Wingertshellicus

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Wingertshellicus
Temporal range: Lower Devonian (Lower Emsian)
Scientific classification
Kingdom: Animalia
Phylum: Arthropoda
Subphylum: Incertae sedis
Genus: Wingertshellicus
Briggs & Bartles, 2001
Species: W. backesi Brigs & Bartles, 2001 (type)
Binomial name
Wingertshellicus backesi
Brigs & Bartles, 2001
Synonyms

Devonohexapodus bocksbergensis[1]

Wingertshellicus is an extinct genus of arthropod, of average size (approximately 7.5 centimetres or 3.0 inches long),[2] that has been found in Hunsrück Slate, that is located in the Rhenish Massif in Germany, and lived about 405 million years ago, during the Lower Emsian (part of the Lower Devonian). The body consists of just two main parts (or tagmata), a head (or cephalon) and a trunk (or abdomen) that comprises a long row of similar segments (or somites).[3] The relatively small head is dominated by large eyes, and three pairs of long legs (or appendages), making it look like a damselfly nymph, although W. backesi has long antennae, unlike damselflies.

Etymology[edit]

Wingertshellicus has been named after the Wingertshell Member, part of the Hunsrück Slate near the German town of Bundenbach, in which it was found.

Taxonomy[edit]

Wingertshellicus backesi was originally described in 2001 from specimens that were exposed on their belly (or ventrally).[3] Two years later, Devonohexapodus bocksbergensis was erected based on a specimen on its side (or laterally).[2] At first sight, it seems that the ventrally exposed specimens only have small and slender appendages, while the laterally exposed has three pairs of long and stout legs, hence the description of a new species. In the Hunsrück Slate soft parts are preserved in pyrite and may represent the infill of the original cuticle. In other species the thickness of the appendages turns out to be highly variable dependent upon the orientation with respect to the bedding plain. So the apparent differences in the thickness of the appendages does not necessarily indicate different species.[1] Detailed comparison showed that the vertrally and laterally exposed specimen share the same tagmosis (head and trunk), long and slender antennas, two large eyes on stalks, the same number, make up and attachment of the head appendages, the same number of segments in the abdomen, small abdomal appendages and two tail flukes at the rear.[1]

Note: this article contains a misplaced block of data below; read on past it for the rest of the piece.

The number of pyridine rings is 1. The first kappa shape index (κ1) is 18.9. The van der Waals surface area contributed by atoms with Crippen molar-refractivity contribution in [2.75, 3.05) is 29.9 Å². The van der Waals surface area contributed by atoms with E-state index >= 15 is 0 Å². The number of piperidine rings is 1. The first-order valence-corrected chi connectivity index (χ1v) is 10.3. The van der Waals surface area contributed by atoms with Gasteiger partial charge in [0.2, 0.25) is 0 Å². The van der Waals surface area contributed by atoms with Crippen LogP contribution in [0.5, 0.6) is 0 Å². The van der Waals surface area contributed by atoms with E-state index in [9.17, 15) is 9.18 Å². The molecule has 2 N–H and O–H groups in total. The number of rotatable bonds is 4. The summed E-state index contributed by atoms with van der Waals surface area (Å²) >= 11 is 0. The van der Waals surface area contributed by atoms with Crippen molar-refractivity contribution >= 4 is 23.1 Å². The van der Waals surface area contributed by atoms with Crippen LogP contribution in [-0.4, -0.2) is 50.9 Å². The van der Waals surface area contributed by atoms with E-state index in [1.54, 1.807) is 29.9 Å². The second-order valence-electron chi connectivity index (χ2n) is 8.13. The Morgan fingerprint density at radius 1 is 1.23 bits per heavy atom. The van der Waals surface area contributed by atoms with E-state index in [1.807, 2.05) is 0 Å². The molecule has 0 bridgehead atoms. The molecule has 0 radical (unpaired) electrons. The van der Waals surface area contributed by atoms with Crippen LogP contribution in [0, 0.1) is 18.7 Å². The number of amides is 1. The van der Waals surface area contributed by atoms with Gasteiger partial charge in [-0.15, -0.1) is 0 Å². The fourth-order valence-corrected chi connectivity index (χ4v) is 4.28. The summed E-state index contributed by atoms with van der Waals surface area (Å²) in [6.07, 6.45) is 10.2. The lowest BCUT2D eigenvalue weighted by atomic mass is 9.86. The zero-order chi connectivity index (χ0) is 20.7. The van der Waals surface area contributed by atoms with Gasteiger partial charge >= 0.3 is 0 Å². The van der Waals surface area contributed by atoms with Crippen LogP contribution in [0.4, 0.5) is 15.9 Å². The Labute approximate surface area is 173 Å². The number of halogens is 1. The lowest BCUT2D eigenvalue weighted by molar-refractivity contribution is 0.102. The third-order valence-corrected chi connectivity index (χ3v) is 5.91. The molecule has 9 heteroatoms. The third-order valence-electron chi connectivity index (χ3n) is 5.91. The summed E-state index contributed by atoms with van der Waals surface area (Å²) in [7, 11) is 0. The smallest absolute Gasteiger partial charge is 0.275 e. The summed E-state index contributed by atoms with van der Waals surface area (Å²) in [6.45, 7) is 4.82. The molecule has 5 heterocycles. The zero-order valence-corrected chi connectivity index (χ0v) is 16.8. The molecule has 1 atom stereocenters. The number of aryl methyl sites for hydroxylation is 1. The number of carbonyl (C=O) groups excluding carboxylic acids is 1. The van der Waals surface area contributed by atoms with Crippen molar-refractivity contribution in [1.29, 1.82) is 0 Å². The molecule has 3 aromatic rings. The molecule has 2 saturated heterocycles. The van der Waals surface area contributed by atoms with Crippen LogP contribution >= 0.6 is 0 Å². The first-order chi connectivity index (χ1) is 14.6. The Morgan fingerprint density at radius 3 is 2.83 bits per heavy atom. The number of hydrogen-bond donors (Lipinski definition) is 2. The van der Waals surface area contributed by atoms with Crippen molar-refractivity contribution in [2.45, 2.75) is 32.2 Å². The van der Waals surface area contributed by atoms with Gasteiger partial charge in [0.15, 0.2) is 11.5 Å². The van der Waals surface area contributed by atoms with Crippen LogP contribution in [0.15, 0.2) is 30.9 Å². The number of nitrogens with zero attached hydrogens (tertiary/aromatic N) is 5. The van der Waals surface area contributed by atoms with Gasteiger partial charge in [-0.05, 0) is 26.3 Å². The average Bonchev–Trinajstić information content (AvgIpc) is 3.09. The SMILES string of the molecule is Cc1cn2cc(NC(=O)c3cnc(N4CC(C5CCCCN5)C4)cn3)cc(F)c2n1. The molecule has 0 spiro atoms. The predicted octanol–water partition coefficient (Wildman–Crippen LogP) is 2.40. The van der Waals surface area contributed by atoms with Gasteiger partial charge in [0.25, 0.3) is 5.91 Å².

The initial diagnoses of the lateral specimen, particularly the three pairs of legs, seemed to substantiate tentative finds based on genetic and ontogenetic studies that insects have a different crustacean ancestry than other land arthropods such as spiders and centipedes.[4] Support for several independent evolutionary lines in arthropods resulting in life on land is growing, but Devonohexapodus bocksbergensis has been disproven as missing link.

References[edit]

  1. ^ a b c Kühl, Gabrielle; Rust, Jes (2009). "Devonohexapodus bocksbergensis is a synonym of Wingertshellicus backesi (Euarthropoda) – no evidence for marine hexapods living in the Devonian Hunsrück Sea". Organisms Diversity & Evolution. 9 (3): 215–231. doi:10.1016/j.ode.2009.03.002. 
  2. ^ a b Haas, F.; Waloszek, D.; Hartenberger, R. (2003). "Devonohexapodus bocksbergensis, a new marine hexapod from the Lower Devonian Hunsrück Slate, and the origin of Atelocerata and Hexapoda". Organisms Diversity Evolution. 3: 39–54. doi:10.1078/1439-6092-00057. 
  3. ^ a b Briggs, D.E.G.; Bartels, C. (2001). "New arthropods from the Lower Devonian Hunsrück Slate (Lower Emsian, Rhenish Massif, Western Germany)". Palaeontology. 44: 275–303. doi:10.1111/1475-4983.00180. 
  4. ^ Carapelli, A.; Nardi, F.; Dallai, R.; Boore, J.L.; Lio, P.; Frati, F. (2005). "Relationships between hexapods and crustaceans based on four mitochrondial genes". In Koenemann, S.; Jenner, R. Crustacean Issues 16, Crustacea and Arthropod Relationships. CRC Press.